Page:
In 68 AD Vindex, governor of the Gaulish territory Gallia Lugdunensis, rebelled. He was supported by Galba, the governor of Hispania Tarraconensis. Vindex's revolt failed in its immediate aim but Nero fled Rome when Rome's discontented civil and military authorities chose Galba as emperor. He committed suicide on June 9, 68 A.D., when he learned that he had been tried in absentia and condemned to death as a public enemy, making him the first Roman Emperor to commit suicide. His death ended the Julio-Claudian dynasty, sparking a brief period of civil wars known as the Year of the Four Emperors.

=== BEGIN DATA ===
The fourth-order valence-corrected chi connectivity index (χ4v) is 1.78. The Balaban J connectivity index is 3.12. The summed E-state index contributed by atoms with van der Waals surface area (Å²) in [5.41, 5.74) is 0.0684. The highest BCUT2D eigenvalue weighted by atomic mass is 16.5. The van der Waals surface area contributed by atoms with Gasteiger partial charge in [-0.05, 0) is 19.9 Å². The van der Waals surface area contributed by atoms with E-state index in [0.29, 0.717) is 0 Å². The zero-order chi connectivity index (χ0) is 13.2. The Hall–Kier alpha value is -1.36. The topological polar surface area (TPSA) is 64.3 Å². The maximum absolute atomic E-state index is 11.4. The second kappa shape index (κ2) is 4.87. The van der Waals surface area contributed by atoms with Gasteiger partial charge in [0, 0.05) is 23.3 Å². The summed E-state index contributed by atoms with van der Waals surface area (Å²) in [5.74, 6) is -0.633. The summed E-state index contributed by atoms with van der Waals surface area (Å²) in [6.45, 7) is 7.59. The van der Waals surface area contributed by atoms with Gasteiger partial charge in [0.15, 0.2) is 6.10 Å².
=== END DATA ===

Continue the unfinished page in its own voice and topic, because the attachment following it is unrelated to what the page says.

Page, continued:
Nero's rule is usually associated with tyranny and extravagance; his more infamous executions include that of his mother. Most Roman sources, such as Suetonius and Cassius Dio, offer overwhelmingly negative assessments of his personality and reign; Tacitus claims that the Roman people thought him compulsive and corrupt. Many Romans believed that the Great Fire of Rome was instigated by Nero to clear the way for his planned palatial complex, the Domus Aurea. He was said to have seized Christians as scapegoats for the fire and burned them alive, seemingly motivated not by public justice but by personal cruelty. Some modern historians question the reliability of the ancient sources on Nero's tyrannical acts. A few sources paint Nero in a more favourable light. There is evidence of his popularity among the Roman commoners, especially in the eastern provinces of the Empire, where a popular legend arose that Nero had not died and would return. At least three leaders of short-lived, failed rebellions presented themselves as "Nero reborn", to enlist popular support. More